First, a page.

I hope to do a series covering some theory and implementation of the RSA algorithm in F# in the near future – and one of it’s main ingredients (for simplifying the hard calculations) is the Chinese remainder theorem – so let’s get back into blogging by writing a bit on it.

# The statement

As I want to show some code at the end I will state the theorem in it’s “classical” form instead of the very short ring-theoretic form – I think it’s much easier to see the value of it and of course I don’t have to introduce as much “ring”-stuff this way.

So suppose you have a bunch of pairwise coprime positive (indeed only zeros will be a problem but let’s stick with positives) integers (so the greatest common divisor of every two of those will be 1 – none have any common divisors) and write .

Now for every given integers there is a integer that satisfies all the congruences

.

Nice – isn’t it? But there’s more: if is another solution of those congruences than and every with solves the system too – so knowing one solution at once yield all the others (just add or subtract multiples of to it).

# Some small facts needed for the proof

You may want to have a look at the post on the extended Euclidean algorithm first – because both of those “lemmas” are just simply consequences of the fact that if you have two numbers with greatest common divisor 1, that you can find two integers with .

For the facts remember that and should be coprime and I will recycle the integers and too…

### Fact 1

If divides and divides then divides too.

#### Proof

As our given numbers divides there are integers with and . Then multiplication of by yields so divides .

### Fact 2

Is not only but also coprime then and are coprime.

#### Proof

Taking similar integers for and multiplying this with yields

and so the gcd of and must be 1.

##### Remarks:

Of course this is very easy if decompose the number into their prime factors – but you don’t really need it – or to be precise to proof this you will need the stuff used here.

## Proof of the theorem

The proof is now rather easy and it’s constructive (so I can give a small F#-snippet at the end ).

Let’s proof first the second part. If X and Y are solutions to the system we looked at in the first section, then because for each both X and Y are congruent modulo they are congruent to each other meaning divides but then we can use fact 1 above (t-times) seeing that N divides too!

Now if X is congruent to Y modulo N than of course they are congruent modulo (for all i) and if one is a solution the other is too.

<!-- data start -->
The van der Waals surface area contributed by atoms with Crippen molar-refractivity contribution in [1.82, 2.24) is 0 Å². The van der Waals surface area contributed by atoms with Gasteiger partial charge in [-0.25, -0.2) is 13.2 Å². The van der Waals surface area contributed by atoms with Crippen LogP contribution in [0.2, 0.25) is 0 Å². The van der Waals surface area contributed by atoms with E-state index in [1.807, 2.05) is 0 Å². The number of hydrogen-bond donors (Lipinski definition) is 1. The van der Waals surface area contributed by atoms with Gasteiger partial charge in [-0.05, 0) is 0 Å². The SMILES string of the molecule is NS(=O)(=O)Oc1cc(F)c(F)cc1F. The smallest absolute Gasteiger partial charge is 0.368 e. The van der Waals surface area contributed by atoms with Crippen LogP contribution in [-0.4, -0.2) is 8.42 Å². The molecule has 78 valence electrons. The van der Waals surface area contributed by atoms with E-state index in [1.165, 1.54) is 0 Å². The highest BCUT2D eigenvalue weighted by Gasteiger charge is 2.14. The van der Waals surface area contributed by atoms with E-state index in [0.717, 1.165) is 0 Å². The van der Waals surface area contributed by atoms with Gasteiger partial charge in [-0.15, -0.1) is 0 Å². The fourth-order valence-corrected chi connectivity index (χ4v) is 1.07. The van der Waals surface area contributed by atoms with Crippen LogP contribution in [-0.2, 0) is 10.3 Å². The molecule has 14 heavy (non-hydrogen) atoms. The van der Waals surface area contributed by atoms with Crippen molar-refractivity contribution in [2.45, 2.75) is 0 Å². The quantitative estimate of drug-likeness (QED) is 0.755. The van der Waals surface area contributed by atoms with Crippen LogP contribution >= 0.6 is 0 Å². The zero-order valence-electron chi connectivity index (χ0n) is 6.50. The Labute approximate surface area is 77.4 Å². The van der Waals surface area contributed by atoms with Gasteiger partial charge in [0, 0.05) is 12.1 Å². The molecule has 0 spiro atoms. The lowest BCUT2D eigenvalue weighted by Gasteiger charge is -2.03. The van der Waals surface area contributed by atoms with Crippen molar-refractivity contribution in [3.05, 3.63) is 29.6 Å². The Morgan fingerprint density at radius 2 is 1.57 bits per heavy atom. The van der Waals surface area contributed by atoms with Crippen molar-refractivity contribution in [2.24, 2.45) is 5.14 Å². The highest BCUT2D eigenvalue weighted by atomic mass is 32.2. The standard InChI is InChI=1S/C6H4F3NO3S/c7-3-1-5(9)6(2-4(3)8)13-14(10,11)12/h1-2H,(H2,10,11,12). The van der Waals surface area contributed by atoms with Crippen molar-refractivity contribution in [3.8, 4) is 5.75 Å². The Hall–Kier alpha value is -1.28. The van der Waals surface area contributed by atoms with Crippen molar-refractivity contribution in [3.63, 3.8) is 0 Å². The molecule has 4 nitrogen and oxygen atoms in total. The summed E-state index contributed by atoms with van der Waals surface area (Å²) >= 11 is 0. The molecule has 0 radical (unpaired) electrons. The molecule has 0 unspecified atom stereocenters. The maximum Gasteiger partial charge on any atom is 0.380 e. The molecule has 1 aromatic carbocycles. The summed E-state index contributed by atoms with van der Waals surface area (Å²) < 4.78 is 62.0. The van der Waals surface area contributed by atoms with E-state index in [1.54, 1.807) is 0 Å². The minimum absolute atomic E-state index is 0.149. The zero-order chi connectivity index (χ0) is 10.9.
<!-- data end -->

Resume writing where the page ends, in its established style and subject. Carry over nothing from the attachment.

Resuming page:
Ok, now to the interesting part: let’s find a solution X!

Because the ’s are pairwise coprime so must be the

and (for each j).

And we can again find (using the extended Euclidean algorithm) integers and with .

Define .

Of course is congruent to 1 modulo and congruent to 0 modulo (for every other i). We see this by simply using the definition of we just gave.

Now it’s easy to check that

is a solution to our system.

## Implementing this in F#

is just a straight rewriting of the last proof-steps in code:

let nmod a b = let m = a % b if m >= 0I then m else b+m /// euclidean algorithm for finding the /// greatest common divisor (GCD) of two /// integers let rec GCD (a : bigint) (b : bigint) = if b = 0I then a else let a' = b let b' = a % b GCD a' b' /// extendet euclidean Algorithm /// Input: two integers a, b /// Output: a tripple of integers gcd, t, s /// so that gcd(a,b) = gcd = t*a + s*b let extGCD (a : bigint) (b : bigint) = let rec inner (r'', s'', t'') (r', s', t') = let step () = let q = r'' / r' let r = r'' - q*r' let s = s'' - q*s' let t = t'' - q*t' (r, s, t) if r' = 0I then (r'', s'', t'') else inner (r', s', t') (step()) inner (a, 1I, 0I) (b, 0I, 1I) /// chin. remainder theorem /// solve X = b_i (mod n_i) /// for t natural numbers n_i, /// beeing pairwise relative prime let chinRemainder ns bs = let getMs a b = extGCD a b |> (fun (_,_,m) -> m) let N = ns |> List.fold (*) 1I let Ns = ns |> List.map (fun n -> N/n) let ms = zipWith getMs bs ns let As = zipWith3 (*) bs ms Ns nmod (List.sum As) N

Here is a “test-case”:

[<Test>] member test.``for n=(2,3,5) and a=(0,2,4) ist X congruent 14``() = // ARRANGE let ns = [2I; 3I; 5I] let a's = [0I; 2I; 4I] // ACT let x = Nummerical.chinRemainder ns a's // ASSERT Assert.AreEqual(14I, x)

You can find the mini-project here.

I hope you enjoyed this – please feel free to give me some feedback on this – thanks.